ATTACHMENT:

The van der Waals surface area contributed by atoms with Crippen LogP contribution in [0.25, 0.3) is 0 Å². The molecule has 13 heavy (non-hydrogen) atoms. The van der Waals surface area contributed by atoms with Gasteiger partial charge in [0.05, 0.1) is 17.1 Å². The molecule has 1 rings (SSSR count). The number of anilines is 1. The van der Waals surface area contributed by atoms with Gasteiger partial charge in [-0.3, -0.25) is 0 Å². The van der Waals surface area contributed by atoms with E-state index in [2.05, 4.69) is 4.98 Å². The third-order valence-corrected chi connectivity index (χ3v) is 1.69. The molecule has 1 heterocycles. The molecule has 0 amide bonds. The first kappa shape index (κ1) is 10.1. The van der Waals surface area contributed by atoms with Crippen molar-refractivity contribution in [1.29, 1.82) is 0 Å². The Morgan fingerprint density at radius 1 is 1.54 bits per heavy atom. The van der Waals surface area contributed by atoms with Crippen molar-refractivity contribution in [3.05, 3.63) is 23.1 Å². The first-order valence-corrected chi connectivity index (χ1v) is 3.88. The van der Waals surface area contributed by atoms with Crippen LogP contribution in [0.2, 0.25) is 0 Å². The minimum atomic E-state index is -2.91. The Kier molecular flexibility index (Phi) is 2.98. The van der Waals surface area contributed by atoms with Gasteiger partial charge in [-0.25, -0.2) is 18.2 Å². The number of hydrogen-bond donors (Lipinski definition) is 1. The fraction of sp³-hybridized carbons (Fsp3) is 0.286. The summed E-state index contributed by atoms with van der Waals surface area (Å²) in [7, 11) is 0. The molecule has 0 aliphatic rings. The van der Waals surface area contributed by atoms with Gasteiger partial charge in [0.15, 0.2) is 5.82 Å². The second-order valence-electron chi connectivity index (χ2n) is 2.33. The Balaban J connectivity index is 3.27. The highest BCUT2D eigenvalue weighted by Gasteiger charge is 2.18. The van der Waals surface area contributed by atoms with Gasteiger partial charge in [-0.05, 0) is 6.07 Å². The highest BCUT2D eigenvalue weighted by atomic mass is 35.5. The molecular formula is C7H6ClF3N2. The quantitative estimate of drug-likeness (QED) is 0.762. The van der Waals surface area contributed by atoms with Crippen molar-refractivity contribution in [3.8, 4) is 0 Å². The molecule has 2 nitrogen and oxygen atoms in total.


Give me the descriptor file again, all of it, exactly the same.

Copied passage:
The van der Waals surface area contributed by atoms with Crippen LogP contribution in [0.25, 0.3) is 0 Å². The molecule has 13 heavy (non-hydrogen) atoms. The van der Waals surface area contributed by atoms with Gasteiger partial charge in [0.05, 0.1) is 17.1 Å². The molecule has 1 rings (SSSR count). The number of anilines is 1. The van der Waals surface area contributed by atoms with Gasteiger partial charge in [-0.3, -0.25) is 0 Å². The van der Waals surface area contributed by atoms with E-state index in [2.05, 4.69) is 4.98 Å². The third-order valence-corrected chi connectivity index (χ3v) is 1.69. The molecule has 1 heterocycles. The molecule has 0 amide bonds. The first kappa shape index (κ1) is 10.1. The van der Waals surface area contributed by atoms with Crippen molar-refractivity contribution in [1.29, 1.82) is 0 Å². The Morgan fingerprint density at radius 1 is 1.54 bits per heavy atom. The van der Waals surface area contributed by atoms with Crippen molar-refractivity contribution in [3.05, 3.63) is 23.1 Å². The first-order valence-corrected chi connectivity index (χ1v) is 3.88. The van der Waals surface area contributed by atoms with Crippen LogP contribution in [0.2, 0.25) is 0 Å². The minimum atomic E-state index is -2.91. The Kier molecular flexibility index (Phi) is 2.98. The van der Waals surface area contributed by atoms with Gasteiger partial charge in [-0.25, -0.2) is 18.2 Å². The number of hydrogen-bond donors (Lipinski definition) is 1. The fraction of sp³-hybridized carbons (Fsp3) is 0.286. The summed E-state index contributed by atoms with van der Waals surface area (Å²) in [7, 11) is 0. The molecule has 0 aliphatic rings. The van der Waals surface area contributed by atoms with Gasteiger partial charge in [0.15, 0.2) is 5.82 Å². The second-order valence-electron chi connectivity index (χ2n) is 2.33. The Balaban J connectivity index is 3.27. The highest BCUT2D eigenvalue weighted by Gasteiger charge is 2.18. The van der Waals surface area contributed by atoms with Gasteiger partial charge in [-0.05, 0) is 6.07 Å². The highest BCUT2D eigenvalue weighted by atomic mass is 35.5. The molecular formula is C7H6ClF3N2. The quantitative estimate of drug-likeness (QED) is 0.762. The van der Waals surface area contributed by atoms with Crippen molar-refractivity contribution in [3.8, 4) is 0 Å². The molecule has 2 nitrogen and oxygen atoms in total.